4. Research students will establish their reputations as part of the CDT. Training and experiences within the Centre will increase their awareness of wider and contextually important issues, such as IP identification, commercialisation opportunities, and engagement with the public.

5. Students at the partner universities (SFI - Limerick) and other institutions, who will benefit from the collaborative training environment through the technologically relevant feedback from commercial stakeholder organisations.

6. The University of Bristol will enhance their international profile in composites. In addition to the immediate gains such as high quality academic publications and conference presentations during the course of the Centre, the University gains from the collaboration with industry that will continue long after the participants graduate. This is shown by the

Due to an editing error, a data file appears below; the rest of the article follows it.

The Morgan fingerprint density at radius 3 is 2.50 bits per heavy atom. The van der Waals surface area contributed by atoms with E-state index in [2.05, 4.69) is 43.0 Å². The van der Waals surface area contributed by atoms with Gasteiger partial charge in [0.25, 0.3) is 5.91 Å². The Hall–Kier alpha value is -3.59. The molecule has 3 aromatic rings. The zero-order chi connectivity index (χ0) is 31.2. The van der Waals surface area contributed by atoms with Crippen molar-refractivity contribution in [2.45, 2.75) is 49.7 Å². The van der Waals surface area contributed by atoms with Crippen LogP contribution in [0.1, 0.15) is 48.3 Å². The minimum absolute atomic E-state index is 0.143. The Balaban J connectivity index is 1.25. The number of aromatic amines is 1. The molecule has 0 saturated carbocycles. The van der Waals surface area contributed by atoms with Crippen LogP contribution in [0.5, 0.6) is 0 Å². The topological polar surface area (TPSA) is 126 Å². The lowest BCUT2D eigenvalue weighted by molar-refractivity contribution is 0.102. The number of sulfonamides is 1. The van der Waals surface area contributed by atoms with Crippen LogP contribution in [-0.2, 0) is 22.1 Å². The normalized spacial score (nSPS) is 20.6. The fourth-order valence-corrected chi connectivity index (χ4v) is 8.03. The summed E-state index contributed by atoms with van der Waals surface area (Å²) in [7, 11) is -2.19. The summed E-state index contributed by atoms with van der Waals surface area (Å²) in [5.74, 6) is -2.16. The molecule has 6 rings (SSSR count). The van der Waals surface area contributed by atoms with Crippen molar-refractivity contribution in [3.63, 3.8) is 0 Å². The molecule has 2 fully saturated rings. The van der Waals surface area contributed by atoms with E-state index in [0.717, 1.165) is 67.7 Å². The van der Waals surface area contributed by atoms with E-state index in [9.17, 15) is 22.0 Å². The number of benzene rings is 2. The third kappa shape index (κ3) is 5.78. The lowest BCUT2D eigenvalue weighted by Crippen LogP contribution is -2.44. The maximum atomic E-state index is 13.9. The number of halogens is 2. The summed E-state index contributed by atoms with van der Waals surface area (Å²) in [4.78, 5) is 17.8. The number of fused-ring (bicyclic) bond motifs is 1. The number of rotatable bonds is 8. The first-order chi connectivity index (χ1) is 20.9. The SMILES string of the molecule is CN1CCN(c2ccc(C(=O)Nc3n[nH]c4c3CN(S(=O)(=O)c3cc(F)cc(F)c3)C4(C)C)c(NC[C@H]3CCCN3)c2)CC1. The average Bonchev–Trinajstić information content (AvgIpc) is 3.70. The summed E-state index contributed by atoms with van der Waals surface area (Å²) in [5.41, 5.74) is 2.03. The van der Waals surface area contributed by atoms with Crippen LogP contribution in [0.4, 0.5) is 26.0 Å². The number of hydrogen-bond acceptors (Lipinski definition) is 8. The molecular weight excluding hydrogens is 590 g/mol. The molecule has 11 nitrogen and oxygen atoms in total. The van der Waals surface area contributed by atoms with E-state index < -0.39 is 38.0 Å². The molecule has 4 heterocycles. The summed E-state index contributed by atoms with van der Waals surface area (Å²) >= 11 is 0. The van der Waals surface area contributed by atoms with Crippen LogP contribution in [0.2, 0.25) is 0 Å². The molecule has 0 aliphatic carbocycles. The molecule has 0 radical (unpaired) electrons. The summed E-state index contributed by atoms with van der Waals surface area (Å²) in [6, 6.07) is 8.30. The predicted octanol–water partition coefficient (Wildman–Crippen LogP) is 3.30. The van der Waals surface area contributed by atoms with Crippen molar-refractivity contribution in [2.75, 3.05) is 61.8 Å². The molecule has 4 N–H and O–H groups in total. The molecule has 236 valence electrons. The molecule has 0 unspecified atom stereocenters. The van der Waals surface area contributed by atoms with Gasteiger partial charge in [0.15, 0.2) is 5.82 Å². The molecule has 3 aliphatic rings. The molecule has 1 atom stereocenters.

a) Follow-on research activities in related areas.
b) Willingness of past graduates to:

i) Act as advocates for the CDT through our alumni association;
ii) Participate in the Advisory Board of our proposed CDT;
iii) Act as mentors to current doctoral students.

7. Citizens of the UK. We have identified key fields in composites science, engineering and manufacturing technology which are of current strategic importance to the country and will demonstrate the route by which these fields will impact our lives. Our current CDTs have shown considerable impact on industry (e.g. Rolls Royce). Our proposed centre will continue to give this benefit. We have built activities into the CDT programme to develop wider competences of the students in:

a) Communication - presentations, videos, journal paper, workshops;
b) Exploitation - business plans and exploitation routes for research;
c) Public Understanding - science ambassador, schools events, website.


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Studentship Projects

Project Reference Relationship Related To Start End Student Name
EP/S021728/1 30/09/2019 30/03/2028
2747462 Studentship EP/S021728/1 30/09/2021 30/11/2025 James Griffith